The Restless Sands of Neel by Stephanie Flint

Front cover of The Restless Sands of Neel by Stephanie FlintFlint crafts a desert fantasy novella that isn’t just the thinly veiled Middle East or Dune.

Ro’nor is a scryer, a gift that lets him make a tolerable living predicting weather for farmers and other mundane tasks. However, when a young beastman fleeing desert raiders leaps into Ro’nor’s cart and scares the horses, the scryer finds himself careering into town then hurled through the air. With the bills for healing and property damage not just wiping out his potential profits but eating into his reserve, the sensible thing would be to find work. But the young beastman claims the raiders have kidnapped his mother; and all the townsfolk seem to think it’s Ro’nor’s problem.

Flint’s conjuring of a segment of the world, its cultures, and its local flora and fauna is skilful, balancing including characterful details with avoiding extended discussions of, to the characters, normal things.

One touch that immediately enhances the sense of realism is that Ro’nor and the beast-child don’t speak the same language; this implies that there are many cultures and the world is large enough that there isn’t a single language that is common to all. This also adds risks both that Ro’nor’s belief about the child’s situation is—whether through the child seeking to mislead him or not—wrong, and that the impromptu rescue mission will be foiled by the loss of an interpreter.

In common with many fantasy tales, this one contains a significant number of in-world words and phrases. Rather than including asides and explanations for all of these, Flint includes a glossary at the end of the book. This allows the narrative to focus more on plot, both increasing the sense of drama and avoiding the risk readers who are already familiar with the book will find repetition of common facts tedious. However, while it might be easy to flick back and forth in a paperback, the lack of reference hyperlinks in the ebook mean that looking up a term and returning to one’s place could prove an immersion-breaking effort on certain ereaders; this issue is exacerbated by the glossary not being in perfect alphabetical order.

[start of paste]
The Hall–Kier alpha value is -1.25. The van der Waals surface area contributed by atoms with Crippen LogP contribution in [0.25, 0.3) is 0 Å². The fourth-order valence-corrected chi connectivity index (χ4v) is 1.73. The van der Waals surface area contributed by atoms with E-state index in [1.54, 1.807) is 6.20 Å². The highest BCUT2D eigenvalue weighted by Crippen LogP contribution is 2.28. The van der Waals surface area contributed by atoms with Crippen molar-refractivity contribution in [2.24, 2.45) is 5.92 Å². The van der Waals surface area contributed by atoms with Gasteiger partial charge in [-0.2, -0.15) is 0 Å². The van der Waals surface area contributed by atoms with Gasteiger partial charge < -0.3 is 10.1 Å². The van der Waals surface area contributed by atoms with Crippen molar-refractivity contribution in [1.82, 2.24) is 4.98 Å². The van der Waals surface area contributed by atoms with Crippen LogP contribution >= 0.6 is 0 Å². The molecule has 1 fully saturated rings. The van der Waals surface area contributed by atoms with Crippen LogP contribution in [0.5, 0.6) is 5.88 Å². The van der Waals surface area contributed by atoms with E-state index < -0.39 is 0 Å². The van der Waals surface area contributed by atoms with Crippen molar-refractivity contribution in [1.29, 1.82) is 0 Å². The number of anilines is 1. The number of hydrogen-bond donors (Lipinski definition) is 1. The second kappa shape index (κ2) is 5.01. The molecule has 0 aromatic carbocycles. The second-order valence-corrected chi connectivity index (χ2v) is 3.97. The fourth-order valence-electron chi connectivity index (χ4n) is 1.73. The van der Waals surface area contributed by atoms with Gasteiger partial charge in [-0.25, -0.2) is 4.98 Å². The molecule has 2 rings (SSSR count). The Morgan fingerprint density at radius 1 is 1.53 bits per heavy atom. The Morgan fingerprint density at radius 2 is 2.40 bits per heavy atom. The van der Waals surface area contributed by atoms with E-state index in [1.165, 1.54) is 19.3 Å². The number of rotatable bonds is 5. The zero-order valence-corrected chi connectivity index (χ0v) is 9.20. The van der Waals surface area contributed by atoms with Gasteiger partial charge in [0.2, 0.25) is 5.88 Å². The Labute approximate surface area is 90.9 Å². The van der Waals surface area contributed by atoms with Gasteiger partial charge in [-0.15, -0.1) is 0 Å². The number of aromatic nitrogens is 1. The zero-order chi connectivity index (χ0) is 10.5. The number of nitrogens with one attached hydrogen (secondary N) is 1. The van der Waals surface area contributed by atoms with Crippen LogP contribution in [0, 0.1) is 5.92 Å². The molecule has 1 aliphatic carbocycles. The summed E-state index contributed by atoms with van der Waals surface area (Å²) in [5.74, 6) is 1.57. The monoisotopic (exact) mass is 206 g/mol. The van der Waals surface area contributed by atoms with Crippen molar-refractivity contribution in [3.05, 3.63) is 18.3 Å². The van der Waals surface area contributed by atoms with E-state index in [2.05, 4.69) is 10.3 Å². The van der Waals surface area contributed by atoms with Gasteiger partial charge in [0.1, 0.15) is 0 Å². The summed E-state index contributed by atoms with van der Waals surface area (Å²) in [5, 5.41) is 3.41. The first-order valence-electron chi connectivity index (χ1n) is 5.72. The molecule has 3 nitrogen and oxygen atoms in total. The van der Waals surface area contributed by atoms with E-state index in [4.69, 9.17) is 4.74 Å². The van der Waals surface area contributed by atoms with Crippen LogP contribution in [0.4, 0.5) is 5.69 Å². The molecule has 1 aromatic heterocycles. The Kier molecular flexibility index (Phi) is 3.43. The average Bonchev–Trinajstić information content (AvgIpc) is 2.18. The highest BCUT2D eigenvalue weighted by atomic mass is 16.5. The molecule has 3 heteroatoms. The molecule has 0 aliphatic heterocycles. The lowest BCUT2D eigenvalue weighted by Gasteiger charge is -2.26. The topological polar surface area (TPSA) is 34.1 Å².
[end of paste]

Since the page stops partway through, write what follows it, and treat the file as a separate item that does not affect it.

Ro’nor is an engaging protagonist, but might not be to every reader’s taste. Flint’s choice to open with him being charged considerable sums for something that wasn’t his fault is likely to arouse sympathy, a sympathy that is sustained when he chooses to assist the beast-child despite it risking further costs. And his lack of great magics, elite martial background, or prophesied destiny add a sense of heroism that would, ironically, be lesser were he an actual hero. However, a significant number of challenges are solved by other characters rather than by his efforts. Thus, he will seem either an ordinary person who acts as the glue helping hold an impromptu team together, or a somewhat passive supporter of other’s victories depending on reader’s tastes.

The supporting cast are plausible for the setting, with townspeople being mercenary without being malicious—as fits those who have succeeded in gathering resources in a desert. The young beast-man is recognisably a child, and thus immature in his presentation and accessible to the reader, without being immature to the point of irritating the reader or completely losing the sense of otherness that comes from being a different species.

Overall, I enjoyed his novella. I recommend it to readers seeking a short but dramatic fantasy tale that doe not lack a sense of a larger world.

I received a free copy from the author with a request for a fair review.

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